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Shall I criticise the Medical Adviser, Mr. Editor, as critics use? Butubatas, Butubatas—No, sir, my candour will not allow me to act the " part of a base assassin," as your reviewers do,
" to scatter about my anonymous poison like a wretched hireling, to stab in the dark.” No, sir, the spirit of magnanimity is high in my breast, I have detailed the facts in candour : let them speak for themselves. Let the public judge between us, sir, between the Medical Adviser and the tobacconist.
His language, sir, is ferocious, impeaching, deleterious, excoriating, flatulent, narcotic, irritating, lethargic, and acetifying. Sir, he writes poison, bug-agaric, henbane, wolf's-bane, and water-hemlock; he speaks scalpels and pestles, corrosive sublimate and subsulphas hydrargyri flavus: the bitterness of aloes is in his anterior orifices, his posterior ones breathe aquafortis, his gastric juice is vitriol, his pen is a trocar, and his ink cantharides and prussic acid. Sir, he has lavished all the venom of his dispensatory, all the virulence of his nosology, and all the acrimony of his phraseology, on tobacco, my darling tobacco, the sweet, the odoriferous, the fragrant, the virtuous weed. Yet will I not answer him in his own language, lest I should be like unto him.
Sir, I have studied that most learned and profound treatise of Solomon the Second, I have perused the Counterblast; but the royal critic wrote like a man, like a Scotchman: the Medical Adviser writes like a druggist, like an apothecary, like a compounder of six draughts every three hours, like a folder of powdered articles, like a Cockney. His circumvoluting circumlocutionness is bred of the gallipot, his linguaggio is hatched of the big mortar, his pia mater is in a state of excited excitability, he requires depletion, he wants the tonsure upon his sagittary suture : his pericranium, sir, his dura mater, must be vesicated with an emplastrum of that verdant and lustrous insect which physicians designate and name lytta ; the vulgar, cantharides it call. In plain English, sir, the man is mad, fou, insane, matto, crazy.
But I will answer him as if he was sane and in his senses: the Times at least has betrayed no demonstrations of insanity hitherto. Let him attend. I advocate the cause of tobacco, yes, sir, of pulverized, of comminuted tobacco; I advocate the cause of Messrs. Fribourg and Co., and of Pontet and Fribourg; of Lord Petersham and of the Revenue, sir; the Exchequer, the Excise, the Customs; of Virginia, of our ships, our British seamen, the defence of the empire, of our ships, colonies, and commerce; sir, I advocate the cause of my own nose, I am engaged in the general cause of suffering humanity; I advocate, sir, the great nasal cause. A more important cause, mi lud, I will venture to say, never came before this court. Mr. Editor, I am agitated, I had almost forgotten that I was pleading in my own chambers with a pen and ink: I shall take a pencil and proceed more quietly. Nay, I will proceed philosophically, medicinally, morally, and politico-economically. But I find, sir, that I must put it off till to-morrow: the Medical Adviser has acetified my gastric juice; I feel that my nervous function is in a state of agitated dobility. I am not cool: I shall be cool to-morrow,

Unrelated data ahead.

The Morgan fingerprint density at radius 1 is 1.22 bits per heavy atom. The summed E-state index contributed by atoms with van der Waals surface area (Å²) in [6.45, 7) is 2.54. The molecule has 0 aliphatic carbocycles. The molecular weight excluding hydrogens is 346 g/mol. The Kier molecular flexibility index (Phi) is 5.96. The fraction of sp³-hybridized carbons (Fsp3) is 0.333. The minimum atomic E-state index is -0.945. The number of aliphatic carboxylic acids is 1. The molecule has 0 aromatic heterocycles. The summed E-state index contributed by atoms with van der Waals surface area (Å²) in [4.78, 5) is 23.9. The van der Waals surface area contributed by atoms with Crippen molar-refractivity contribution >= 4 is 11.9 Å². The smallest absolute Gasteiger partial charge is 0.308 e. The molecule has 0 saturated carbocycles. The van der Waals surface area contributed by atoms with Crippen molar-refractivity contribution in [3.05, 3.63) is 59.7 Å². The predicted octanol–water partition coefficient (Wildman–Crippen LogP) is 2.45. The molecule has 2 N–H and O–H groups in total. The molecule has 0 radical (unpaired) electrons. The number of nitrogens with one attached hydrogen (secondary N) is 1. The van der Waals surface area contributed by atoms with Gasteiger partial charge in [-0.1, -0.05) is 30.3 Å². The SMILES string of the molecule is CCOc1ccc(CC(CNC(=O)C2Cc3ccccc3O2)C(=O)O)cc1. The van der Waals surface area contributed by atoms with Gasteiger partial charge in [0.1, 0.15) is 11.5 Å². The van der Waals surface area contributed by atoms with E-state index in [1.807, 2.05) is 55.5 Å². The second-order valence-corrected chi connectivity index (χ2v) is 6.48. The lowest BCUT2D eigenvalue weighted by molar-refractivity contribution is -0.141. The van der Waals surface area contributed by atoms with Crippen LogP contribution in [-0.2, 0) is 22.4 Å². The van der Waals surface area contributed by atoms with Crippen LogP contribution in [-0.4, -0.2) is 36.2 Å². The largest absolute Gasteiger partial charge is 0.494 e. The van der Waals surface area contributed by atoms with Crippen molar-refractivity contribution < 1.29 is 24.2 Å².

Ever yours, T. L. DOBTONGTON.
DIARY OF “A CONSTANT READER,”
FOR THE MONTH OF FEBRUARY. Feb. 1st.-Now that the Representative is universally admitted to be a complete failure, it is amusing to remember the extravagant stories which were industriously propagated about it. The story was, that the Secretary for Foreign Affairs had undertaken the office of Editor-in-chief, and that all the articles were to be submitted to him, and approved by him, previous to publication. This ridiculous report was gravely spread about town, by persons who pretended to the best information, and who, I believe, implicitly credited the idle tale they circulated. The first few numbers must, however, I think, have staggered the faith of these good believers. Setting aside the nothingness of the paper in point of matter, the slip-slop, and vulgarity of the style,* must have convinced them that Mr. Canning had not given his imprimatur to the composition; that is to say, if persons who could for a moment suppose that the Minister for Foreign Affairs had turned Editor to Murray were open to any sort of conviction, which I am inclined to doubt.
I noticed in my Diary of last month, that Murray talked of giving Sir James Mackintosh (by an unlucky misprint, which extremely distressed me, the name appeared Quackingtosh) an inconceivable number of guineas for a leading article. This was a delightful piece of humbug, perfectly in Murray's way. He put a legal question to a number of persons thus: “Suppose I give Sir James Mackintosh one thousand guineas for a leading article, will the Courier in that case have a right to copy it, or will it not be liable to an action ?” One man replied, that he conceived there were no grounds for such an apprehension, for he thought that the Courier would not copy such a treasure for a thousand guineas.
Our countrywomen delight in upbraiding us with want of gallantry, and are never weary of referring us to the French, as the true models of politeness. If we are to believe Madame de Genlis, (and if she can be trusted in any thing, which is rather questionable, it is in her view of manners,) our he-neighbours have not much the advantage of us in point of what the ladies call, par excellence, good breeding. It is impossible, I think, to read this dismal lamentation without a smile. It consolatorily shows that beasts, brutes, and sarages, are not confined to this country: we have, I fear, corrupted the French by our examples, and made them as rude as ourselves.